Remodelling creates new emergency care pathway at London hospital
Artwork is used to help with wayfinding and to reassure young patients
ADP and Logan Construction have completed a major remodelling of one of London’s busiest hospitals to create a new emergency care pathway on a dedicated emergency floor.
The work at St Thomas’ Hospital will ensure that patients are cared for safely and efficiently, in a brighter, more-comfortable environment.
A new clinical decisions unit is the last phase to be finished in a programme that brings together a new majors area, 62 acute assessment ward beds, emergency paediatric services, a children’s short-stay unit, and a centralised urgent care centre.
The new resuscitation area, with larger treatment cubicles and dedicated trauma and isolation rooms, now sits in the heart of the department.
The emergency department at St Thomas’ sees more than 140,000 patients each year, including 27,000 children.
By co-locating all emergency services in one zone, patients can be directed to the relevant area depending on the severity of their needs.
Patients with less-serious conditions will be treated by GPs and emergency nurse practitioners.
Artwork funded by Guy’s and St Thomas’ charity and developed with Art in Site, arts consultants, was implemented to create a welcoming environment and help patients navigate their way to the right area.
Departments are divided by colour and well-known London landmarks, helping people to identify with their surroundings.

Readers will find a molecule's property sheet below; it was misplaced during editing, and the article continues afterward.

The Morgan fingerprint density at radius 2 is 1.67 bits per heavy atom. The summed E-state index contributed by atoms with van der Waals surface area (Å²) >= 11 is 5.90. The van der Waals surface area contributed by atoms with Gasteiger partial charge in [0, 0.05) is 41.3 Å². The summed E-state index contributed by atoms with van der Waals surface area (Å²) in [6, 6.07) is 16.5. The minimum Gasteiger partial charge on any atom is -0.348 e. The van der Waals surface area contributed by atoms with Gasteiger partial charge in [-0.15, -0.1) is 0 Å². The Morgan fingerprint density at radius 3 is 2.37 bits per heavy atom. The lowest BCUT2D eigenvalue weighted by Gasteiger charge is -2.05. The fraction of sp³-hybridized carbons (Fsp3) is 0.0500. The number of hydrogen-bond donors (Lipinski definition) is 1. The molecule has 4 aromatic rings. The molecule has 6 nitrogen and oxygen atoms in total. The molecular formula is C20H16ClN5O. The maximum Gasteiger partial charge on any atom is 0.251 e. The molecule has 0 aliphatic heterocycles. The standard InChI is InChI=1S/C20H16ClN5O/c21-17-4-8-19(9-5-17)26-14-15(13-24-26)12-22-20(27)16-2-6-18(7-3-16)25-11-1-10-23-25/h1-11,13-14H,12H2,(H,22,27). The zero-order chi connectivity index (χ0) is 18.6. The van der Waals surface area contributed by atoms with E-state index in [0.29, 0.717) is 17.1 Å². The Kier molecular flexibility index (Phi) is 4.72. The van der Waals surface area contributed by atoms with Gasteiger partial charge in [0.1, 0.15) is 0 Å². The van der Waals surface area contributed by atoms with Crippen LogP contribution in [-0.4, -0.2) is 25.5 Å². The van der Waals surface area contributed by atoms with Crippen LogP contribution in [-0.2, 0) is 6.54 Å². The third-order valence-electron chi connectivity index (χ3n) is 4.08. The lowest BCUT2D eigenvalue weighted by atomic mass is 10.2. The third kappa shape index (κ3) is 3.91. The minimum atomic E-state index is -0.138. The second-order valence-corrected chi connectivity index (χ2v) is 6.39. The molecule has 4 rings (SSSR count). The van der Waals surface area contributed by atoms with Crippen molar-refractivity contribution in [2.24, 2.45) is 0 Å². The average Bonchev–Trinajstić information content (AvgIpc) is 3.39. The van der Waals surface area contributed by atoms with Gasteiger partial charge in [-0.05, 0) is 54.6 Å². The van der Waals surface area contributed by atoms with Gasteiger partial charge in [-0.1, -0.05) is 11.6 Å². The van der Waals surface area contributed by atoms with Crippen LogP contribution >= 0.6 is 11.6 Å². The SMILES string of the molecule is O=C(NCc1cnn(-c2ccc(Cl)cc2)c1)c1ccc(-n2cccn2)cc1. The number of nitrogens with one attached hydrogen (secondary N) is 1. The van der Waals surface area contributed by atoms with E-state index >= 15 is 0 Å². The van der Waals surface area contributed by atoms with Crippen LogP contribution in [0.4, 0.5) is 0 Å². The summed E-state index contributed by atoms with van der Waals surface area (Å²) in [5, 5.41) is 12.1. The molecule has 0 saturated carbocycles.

This was important in humanising clinical environments, which, combined with integrated patient information, makes them more legible to reduce stress and anxiety.
The work brings emergency services together to improve the patient pathway
The integration of information into the care pathway is inspired by the Design Council publication Reducing Violence and Aggression in A&E – through a better experience.
In the paediatric emergency care department, ADP worked with Art in Site and the user team to integrate cartoon characters and local landmarks created by Japanese artist, Kiriko.
Taking the ouch out of A&E, is designed to communicate to children that they are safe and being cared for, and to distract them during difficult or painful procedures. The graphics also enable children to learn about their body and their illness and how to stay healthy and safe.
The use of Building Information Modelling (BIM) enabled the team to co-ordinate and speed up the design process and allow eight separate user groups to understand and approve the design as it developed.
ADP designed a number of standard components with the Guy’s and St Thomas’ team to allow shared use and flexibility and ensure futureproofing.
ADP worked with Logan Construction to keep the department in live operational use throughout each phase of development.
Clinical lead, Dr Katherine Henderson, said: “Our new department will improve the quality of care as well as the overall experience of patients requiring emergency treatment.
“I am incredibly proud of the fact that such a huge redevelopment has been carried out while existing emergency services have remained open 24 hours a day and can’t thank our staff enough for their patience and dedication.”
Dr Simon Eccles, consultant in emergency medicine who led work to transform the emergency care at St Thomas’, said: “We now have state-of-the-art facilities to help us treat increasing numbers of patients, but this project wasn’t just about increasing capacity.
“By creating a new emergency floor we have been able to improve the patient journey for all our patients by ensuring we have the right facilities to treat them all in one place.”